explodes as the entire stretch of track tilts downwards as if guided by
some malevolent force and the car drops into a tight right hand turn,
weaving around to the left and stopping on the final brakes.
Even the final
slalom through pitch darkness from the brakes to the station throws some
pepper on the goulash as the track drops briefly from under you before
bouncing back up and returning you into the station – a subtle effect,
and somewhat wasted, but certainly makes a dull gait something more
20 September 2004
The beautiful thing
about Fear and Force being twins is that if you like one, you’ll like
the other, yet each offer their own individual character. Like Fear, Force
gets off to a familiar start; you queue in the same hall, descend down the
same staircase onto the same platform.
This time you load
to the left, and like Fear, your four-seater car is tyre driven straight
out of the station, into a vault and then beyond into a dark, enclosed
No time to waste as
your car is sensationally lifted 60ft in a matter of seconds, smoothly
tipping you into a sweeping first drop, curling elegantly towards the
upper echelons of the glass atrium, rolling around to the right and
sweeping along the length of the hall through a series of subtle
undulations before hitting the first straight into a run of hairpin turns.
Akin to Fear, your
car is now free to spin, and passes through the fairly rudimentary
elevated hairpin turns, treating riders to a particularly sharp turn out
of a set of brakes at the end of this element before spiralling into the
same 65ft diameter carousel helix as Fear, briefly passing over Fear and
then pulling into a straight back towards the entrance of Wuze Town.
In the shadows of
the earlier hairpin bends, your car buries itself into the far corner of
the building, scurrying into a tight corridor of pillars and walls, down a
subtle drop and then plummeting into a sublime drop past a cascading
waterfall down to the water below and past one of the best vantage points
in the whole of Wuze Town before going off piste and into the darker
recesses of Wuze Town.
As soon as the light
fades, your car stops suddenly, and as your eyes become accustomed to the
darkness, you realise you’re perched on a straight of track that goes
absolutely nowhere. Before you can even comprehend an escape route, the
entire stretch of track – train and all – tips sharply to the side,
joining up with another curve of track before you are launched into a
sweeping S-turn, finishing just how Fear finished, with a final section of
trick track leading you into the station.
20 September 2004
on their own merits, both Fear and Force are the epitome of sublime. Like
Dragon’s Fury at Chessington, Winja’s can confidently be filed under
‘Fun’, and raises a smile from even the most sombre of rider, whether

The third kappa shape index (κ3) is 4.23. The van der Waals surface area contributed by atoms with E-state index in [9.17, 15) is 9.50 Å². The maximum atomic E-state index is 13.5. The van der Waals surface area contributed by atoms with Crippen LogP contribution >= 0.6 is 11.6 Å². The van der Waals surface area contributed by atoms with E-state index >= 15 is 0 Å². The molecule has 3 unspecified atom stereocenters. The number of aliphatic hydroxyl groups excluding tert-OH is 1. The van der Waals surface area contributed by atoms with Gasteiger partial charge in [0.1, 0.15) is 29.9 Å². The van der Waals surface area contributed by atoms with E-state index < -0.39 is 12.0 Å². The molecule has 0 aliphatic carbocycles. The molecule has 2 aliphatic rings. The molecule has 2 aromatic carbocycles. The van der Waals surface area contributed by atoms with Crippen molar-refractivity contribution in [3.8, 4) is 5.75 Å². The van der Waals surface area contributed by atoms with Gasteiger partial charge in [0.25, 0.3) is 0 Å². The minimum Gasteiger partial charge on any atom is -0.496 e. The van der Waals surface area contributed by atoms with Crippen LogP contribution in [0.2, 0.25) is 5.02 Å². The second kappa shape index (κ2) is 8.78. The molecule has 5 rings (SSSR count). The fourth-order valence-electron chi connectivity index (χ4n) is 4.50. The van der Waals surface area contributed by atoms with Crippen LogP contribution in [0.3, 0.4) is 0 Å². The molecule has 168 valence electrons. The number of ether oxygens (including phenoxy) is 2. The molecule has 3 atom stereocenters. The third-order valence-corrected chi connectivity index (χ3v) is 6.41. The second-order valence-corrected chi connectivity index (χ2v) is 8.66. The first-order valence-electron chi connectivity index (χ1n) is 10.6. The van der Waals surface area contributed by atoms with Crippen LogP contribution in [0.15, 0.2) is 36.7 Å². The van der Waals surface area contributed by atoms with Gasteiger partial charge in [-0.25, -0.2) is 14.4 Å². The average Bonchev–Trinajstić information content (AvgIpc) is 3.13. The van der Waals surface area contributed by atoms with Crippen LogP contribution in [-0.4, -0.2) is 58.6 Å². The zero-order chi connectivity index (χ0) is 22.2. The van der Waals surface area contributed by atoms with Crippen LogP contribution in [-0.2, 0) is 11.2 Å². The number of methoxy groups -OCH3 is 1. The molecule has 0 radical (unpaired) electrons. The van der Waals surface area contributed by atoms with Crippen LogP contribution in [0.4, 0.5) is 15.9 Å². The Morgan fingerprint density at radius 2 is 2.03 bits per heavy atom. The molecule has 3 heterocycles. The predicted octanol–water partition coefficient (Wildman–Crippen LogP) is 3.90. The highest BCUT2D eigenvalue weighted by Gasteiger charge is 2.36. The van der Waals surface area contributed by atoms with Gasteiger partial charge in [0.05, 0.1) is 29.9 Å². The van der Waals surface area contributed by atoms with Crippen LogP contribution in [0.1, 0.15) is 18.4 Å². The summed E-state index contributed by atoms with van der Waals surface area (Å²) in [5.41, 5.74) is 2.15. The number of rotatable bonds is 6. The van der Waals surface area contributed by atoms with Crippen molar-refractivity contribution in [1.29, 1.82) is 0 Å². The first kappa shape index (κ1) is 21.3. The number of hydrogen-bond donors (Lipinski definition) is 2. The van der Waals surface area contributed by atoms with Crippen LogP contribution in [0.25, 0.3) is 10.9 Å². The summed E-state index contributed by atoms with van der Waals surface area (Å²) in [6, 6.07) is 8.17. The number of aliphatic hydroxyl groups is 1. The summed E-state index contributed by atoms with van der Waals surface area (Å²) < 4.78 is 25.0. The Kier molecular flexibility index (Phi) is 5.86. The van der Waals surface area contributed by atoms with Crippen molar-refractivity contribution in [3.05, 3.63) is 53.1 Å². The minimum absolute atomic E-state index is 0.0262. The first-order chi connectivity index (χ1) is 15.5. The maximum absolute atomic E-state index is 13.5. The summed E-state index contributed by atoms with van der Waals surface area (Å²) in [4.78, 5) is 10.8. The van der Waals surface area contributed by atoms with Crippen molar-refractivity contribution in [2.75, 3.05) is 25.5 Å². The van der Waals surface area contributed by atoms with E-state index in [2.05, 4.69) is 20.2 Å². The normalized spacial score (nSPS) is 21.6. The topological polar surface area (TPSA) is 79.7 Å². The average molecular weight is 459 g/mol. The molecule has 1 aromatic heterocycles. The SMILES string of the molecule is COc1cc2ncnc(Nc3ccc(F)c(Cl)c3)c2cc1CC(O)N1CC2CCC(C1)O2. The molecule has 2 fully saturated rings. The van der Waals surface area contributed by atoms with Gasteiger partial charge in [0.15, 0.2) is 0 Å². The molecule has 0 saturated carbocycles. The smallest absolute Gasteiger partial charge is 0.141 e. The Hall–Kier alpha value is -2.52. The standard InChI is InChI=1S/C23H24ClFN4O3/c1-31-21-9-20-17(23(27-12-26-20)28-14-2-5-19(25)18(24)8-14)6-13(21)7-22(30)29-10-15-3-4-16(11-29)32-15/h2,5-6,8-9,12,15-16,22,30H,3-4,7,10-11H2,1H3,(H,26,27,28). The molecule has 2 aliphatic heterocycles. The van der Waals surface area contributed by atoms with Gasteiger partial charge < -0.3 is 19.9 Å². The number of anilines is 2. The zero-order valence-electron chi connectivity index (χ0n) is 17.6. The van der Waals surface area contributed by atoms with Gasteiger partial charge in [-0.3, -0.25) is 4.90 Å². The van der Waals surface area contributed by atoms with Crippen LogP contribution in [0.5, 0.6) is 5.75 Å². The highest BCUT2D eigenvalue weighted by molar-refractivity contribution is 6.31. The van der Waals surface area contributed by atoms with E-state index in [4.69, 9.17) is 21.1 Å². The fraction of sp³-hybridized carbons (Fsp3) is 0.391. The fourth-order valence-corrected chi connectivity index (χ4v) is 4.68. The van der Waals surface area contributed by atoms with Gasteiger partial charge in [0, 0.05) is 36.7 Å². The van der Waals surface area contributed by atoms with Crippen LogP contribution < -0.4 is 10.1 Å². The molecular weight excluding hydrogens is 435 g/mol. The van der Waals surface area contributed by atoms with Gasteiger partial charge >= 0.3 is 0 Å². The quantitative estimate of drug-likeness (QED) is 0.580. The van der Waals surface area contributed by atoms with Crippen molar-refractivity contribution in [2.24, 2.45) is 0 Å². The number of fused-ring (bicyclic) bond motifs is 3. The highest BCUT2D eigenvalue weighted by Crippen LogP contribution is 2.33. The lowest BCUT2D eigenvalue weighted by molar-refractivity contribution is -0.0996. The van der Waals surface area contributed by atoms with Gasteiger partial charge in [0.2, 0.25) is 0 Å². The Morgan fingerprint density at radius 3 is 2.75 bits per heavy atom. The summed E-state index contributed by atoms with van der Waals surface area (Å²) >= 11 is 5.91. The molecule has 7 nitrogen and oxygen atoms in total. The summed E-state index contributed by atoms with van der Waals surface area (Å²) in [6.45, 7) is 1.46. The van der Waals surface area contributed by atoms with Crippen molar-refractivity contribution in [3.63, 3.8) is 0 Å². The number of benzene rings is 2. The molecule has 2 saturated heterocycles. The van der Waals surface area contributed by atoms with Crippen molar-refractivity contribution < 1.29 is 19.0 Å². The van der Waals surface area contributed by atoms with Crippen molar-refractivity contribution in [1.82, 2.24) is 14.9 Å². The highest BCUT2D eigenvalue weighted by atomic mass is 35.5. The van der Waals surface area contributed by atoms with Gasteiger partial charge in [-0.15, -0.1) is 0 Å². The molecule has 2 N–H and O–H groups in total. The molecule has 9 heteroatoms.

young or old, a white knuckle fan or family fan.
Fear is, in my
opinion, without a doubt the better of the two. It has a far more
spectacular opening with a massive straight drop into an oversized
camelback hill, and has a better and more composed middle section
following the main helix making use of the extra 200-or-so feet of track
length at it’s disposal.
Force, however, is
hardly a turkey. The comparably lacklustre start is offset by a wonderful
stint along the back wall of Wuze Town with a wonderful drop past a large
waterfall and into the darker regions of Wuze Town.
Neither ride escapes
criticism, however petty. The Wild Mouse hairpin bends on both are fairly
tame, but to their credit adds variety to an already fruity medley of
The main criticism
seems to be when the rides leave the main hall and enter a darkened hall
in the back of Wuze Town. Whilst the hall is dark, it isn’t dark enough
to disguise the fact it is unthemed and by the same token, ugly. It is
similar to the warehouse section on Colorado Adventure, where you
unquestionably profit from the darkness, but cannot escape the fact
you’re just in a large, dark room.
Again, almost as if
to weaken my own argument, this is a moot point on an otherwise
elaborately themed ride. Both of the tracks interact well with the
pathways around Wuze Town, and indeed the Vekoma Mini-Paratower, Tittle
Ignoring the ‘dark
room’, nothing has been missed with regards to the theme. Supports are
disguised as wooden pillars and are often built into the building itself
supporting the balconies and roof above. Also, the pillars supporting the
wild-mouse-style turns at the beginning of the ride rise out from strange
little tent-come-buildings. Silly little details like this abound, and –
it’s a cliché – but often up to Disney standard.
Even ignoring the
trick track sections, each of these rides holds it’s own against other
family coasters, and like most Maurer spinning coasters has a broad
appeal. But, add to this unusual elements such as the see-saw, the tilting
track and the drop track towards the end of the ride, as well as other
unique elements such as the vertical lift, and you have a ride that uses
not only attention-seeking tricks to embed themselves into your memory,
but also a varied, action-packed layout to ensure that you’ll enjoy it
ride after ride.
I’ll be honest
here and say that my main concern with Winja’s Fear and Force was that
the trick track elements would be intrusive and break up and flow that the
coasters had, but each punctuates the transition into a new ‘chapter’
of the ride well – from the main hall, into the coaster’s final
curtain and both the tilting track and see-saw are quick enough to mean
that every moment is one to be savoured, and not intruded upon by
logistical clutter such as the stopping of the car or the aligning of the
At 40ft and banked
at 80-degrees, Fear’s Immelman turn is hardly statistically note-worthy,
but is fast, sudden and a complete surprise as it is hidden away to all
but the most inquisitive – consequently, it is one of the best executed
versions of this element to date.
Both coasters also
profit immensely by their original setting – both enclosed, but
certainly not in the traditional sense. In fact, there’s very little
traditional about either of these coasters, but each has enough substance
to guarantee that you’ll enjoy every ride and that it doesn’t solely
rely on wafer-thin tricks to impress.
Maurer have both respectively struck gold. Winjas shows off Maurer’s
capabilities in the very best light, whilst Phantasialand have looked
outside the box when it comes to hosting a wonderful family roller coaster
with universal appeal. Phantasialand have unearthed a wonderful
‘town’, and a near faultless coaster.
20 September 2004
tracks means double capacity
tricks including vertical lift, see-saw, tilting track and falling
and varied layout
a very smooth ride
interaction with paths, and nice setting inside
section of the ride is sparse and unthemed
to ride both sides, somewhat negating the bonus of double capacity
hairpin bends, and uninspiring start to Force